Language Selection

English French German Italian Portuguese Spanish

MDV

Mageia 6

Filed under
MDV
Reviews

Mageia 6 is very nice. While not much different from many of the other modern distributions, it comes with enough polish and extra features to make it worth checking out. The Welcome to Mageia application and Control Center make the distribution very friendly for new Linux users. Similarly, the ease of enabling non-free and tainted packages also makes it a good choice for anyone looking to quickly set up a fully functional system. While I cannot personally attest to their usefulness, users switching from Windows might find the various importing tools helpful for making their transition to Linux. If you are looking for a new distribution to try out, or want to take your first foray into the world of Linux, give Mageia 6 a try, you will not be disappointed.

Read more

Mageia 6: is it the rise of Phoenix?

Filed under
MDV
Reviews

A few years back, I was very happy running Mageia. I interviewed Mageia team members. I was a pro-Mageia person.

Unfortunately, the lack of updates from the Mageia team made me leave this very nice and promising operating system. I am sure I am not the only person with the same sad feelings.

Will Mageia gain its momentum again now? I hope so. It felt very fast, responsive and reliable during my Live run of Mageia 6 KDE. I faced no single issue, apart from the one with tiny buttons in the notification area. But this issue is too tiny (literally).

Read more

Announcing Mageia 6, finally ready to shine!

Filed under
MDV

The whole Mageia community is extremely happy to announce the release of Mageia 6, the shiny result of our longest release cycle so far! It comes with many new and exciting features, a new range of installation media and the usability and stability that can be expected from any Mageia release. See the Release Notes for extensive details.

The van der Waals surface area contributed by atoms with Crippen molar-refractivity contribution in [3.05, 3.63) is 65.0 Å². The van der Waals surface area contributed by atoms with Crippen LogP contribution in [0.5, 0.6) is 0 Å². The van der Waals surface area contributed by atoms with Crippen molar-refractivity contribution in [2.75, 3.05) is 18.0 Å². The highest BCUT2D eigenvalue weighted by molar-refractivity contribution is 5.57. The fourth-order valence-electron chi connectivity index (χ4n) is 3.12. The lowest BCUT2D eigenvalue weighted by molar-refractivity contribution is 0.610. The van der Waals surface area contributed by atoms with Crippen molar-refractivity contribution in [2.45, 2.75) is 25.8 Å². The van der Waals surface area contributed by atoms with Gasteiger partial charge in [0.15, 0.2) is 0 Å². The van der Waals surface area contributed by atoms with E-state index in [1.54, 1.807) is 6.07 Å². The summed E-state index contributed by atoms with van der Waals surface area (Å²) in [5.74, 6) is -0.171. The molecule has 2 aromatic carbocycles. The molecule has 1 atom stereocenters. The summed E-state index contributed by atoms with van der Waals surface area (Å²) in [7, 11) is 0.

Though Mageia 6’s development was much longer than anticipated, we took the time to polish it and ensure that it will be our greatest release so far. We thank our community for their patience, and also our packagers and QA team who provided an extended support for Mageia 5 far beyond the initial schedule.

Read more

Also: Mageia 6 Officially Released, Now Defaults To GRUB 2 & KDE Plasma 5

OpenMandriva Lx 4.0 Planned, Linux Kernel 4.12 Comes to OpenMandriva Lx 3 Users

Filed under
MDV

OpenMandriva reveals today the company's plans for the next minor and major updates of their Mandriva-based OpenMandriva Lx GNU/Linux operating system.

Read more

OpenMandriva Lx 3.02 Released

Filed under
MDV

OpenMandriva Lx 3.02 is now available as the latest version of this Mandriva/Mandrake-derived Linux distribution.

OpenMandriva Lx 3.02 comes packing the Linux 4.11 kernel, systemd 233, KDE Frameworks 5.33 + Plasma 5.9.5 + Qt 5.8, X.Org Server 1.19.3 / Wayland 1.12, and Mesa 17.1.1 as offering a range of updated packages compared to its prior release.

Read more

Release of OpenMandriva Lx 3.02

Filed under
MDV
  • A proud scion of name: OpenMandriva Lx 3.02 release

    After several months of hard work we are very proud and excited to announce OpenMandriva Lx 3.02 release today.
    We hope you will enjoy this release of OpenMandriva Lx, its range of cutting edge features, quick to boot, fast in use and which brings you all the latest software.

  • OpenMandriva Lx 3.02 Released

    OpenMandriva Lx 3.02 is now available as the latest version of this Mandriva/Mandrake-derived Linux distribution.

    OpenMandriva Lx 3.02 comes packing the Linux 4.11 kernel, systemd 233, KDE Frameworks 5.33 + Plasma 5.9.5 + Qt 5.8, X.Org Server 1.19.3 / Wayland 1.12, and Mesa 17.1.1 as offering a range of updated packages compared to its prior release.

UEFI and Mageia 6 RC Adventure

Filed under
GNU
Linux
MDV

I had to replace my daughter's desktop computer because it fried during an intense storm. Fortunately, I could rescue the two hard drives and, thus, I did not buy a new hd with the new system. One disk was a storage unit; the other one dual-booted with PicarOS and Mageia 6 Sta2. Normally, it would have been a matter of stuffing the HDs and telling the BIOS to pick the one with the OSs. The new PC, however, came with UEFI.